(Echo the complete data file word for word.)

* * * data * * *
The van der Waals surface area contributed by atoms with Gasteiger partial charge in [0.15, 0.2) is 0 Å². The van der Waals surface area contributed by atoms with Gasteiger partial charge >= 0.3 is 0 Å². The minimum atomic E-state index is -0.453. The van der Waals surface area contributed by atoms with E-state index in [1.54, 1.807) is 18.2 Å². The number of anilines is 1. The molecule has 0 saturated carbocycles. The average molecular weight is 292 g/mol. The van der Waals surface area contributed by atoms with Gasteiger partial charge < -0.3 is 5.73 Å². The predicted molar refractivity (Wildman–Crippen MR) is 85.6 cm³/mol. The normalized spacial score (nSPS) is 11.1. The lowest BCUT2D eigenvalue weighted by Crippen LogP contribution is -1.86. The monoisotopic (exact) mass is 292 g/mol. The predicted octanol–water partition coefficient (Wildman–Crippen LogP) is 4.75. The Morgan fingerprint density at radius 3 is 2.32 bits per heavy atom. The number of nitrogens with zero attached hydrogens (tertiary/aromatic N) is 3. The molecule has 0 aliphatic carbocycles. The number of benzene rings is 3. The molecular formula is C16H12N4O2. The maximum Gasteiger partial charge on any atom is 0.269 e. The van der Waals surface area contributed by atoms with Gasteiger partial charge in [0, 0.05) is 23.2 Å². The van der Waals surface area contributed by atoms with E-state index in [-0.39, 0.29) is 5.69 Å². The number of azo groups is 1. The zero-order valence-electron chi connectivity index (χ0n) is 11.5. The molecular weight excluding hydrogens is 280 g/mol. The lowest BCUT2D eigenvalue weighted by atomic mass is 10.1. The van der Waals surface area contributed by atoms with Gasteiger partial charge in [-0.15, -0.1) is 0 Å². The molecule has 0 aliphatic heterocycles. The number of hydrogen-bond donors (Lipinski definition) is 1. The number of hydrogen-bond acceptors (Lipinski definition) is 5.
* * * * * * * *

The van der Waals surface area contributed by atoms with Gasteiger partial charge in [0.15, 0.2) is 0 Å². The van der Waals surface area contributed by atoms with Gasteiger partial charge >= 0.3 is 0 Å². The minimum atomic E-state index is -0.453. The van der Waals surface area contributed by atoms with E-state index in [1.54, 1.807) is 18.2 Å². The number of anilines is 1. The molecule has 0 saturated carbocycles. The average molecular weight is 292 g/mol. The van der Waals surface area contributed by atoms with Gasteiger partial charge < -0.3 is 5.73 Å². The predicted molar refractivity (Wildman–Crippen MR) is 85.6 cm³/mol. The normalized spacial score (nSPS) is 11.1. The lowest BCUT2D eigenvalue weighted by Crippen LogP contribution is -1.86. The monoisotopic (exact) mass is 292 g/mol. The predicted octanol–water partition coefficient (Wildman–Crippen LogP) is 4.75. The Morgan fingerprint density at radius 3 is 2.32 bits per heavy atom. The number of nitrogens with zero attached hydrogens (tertiary/aromatic N) is 3. The molecule has 0 aliphatic carbocycles. The number of benzene rings is 3. The molecular formula is C16H12N4O2. The maximum Gasteiger partial charge on any atom is 0.269 e. The van der Waals surface area contributed by atoms with Gasteiger partial charge in [0, 0.05) is 23.2 Å². The van der Waals surface area contributed by atoms with E-state index in [-0.39, 0.29) is 5.69 Å². The number of azo groups is 1. The zero-order valence-electron chi connectivity index (χ0n) is 11.5. The molecular weight excluding hydrogens is 280 g/mol. The lowest BCUT2D eigenvalue weighted by atomic mass is 10.1. The van der Waals surface area contributed by atoms with Gasteiger partial charge in [-0.15, -0.1) is 0 Å². The molecule has 0 aliphatic heterocycles. The number of hydrogen-bond donors (Lipinski definition) is 1. The number of hydrogen-bond acceptors (Lipinski definition) is 5.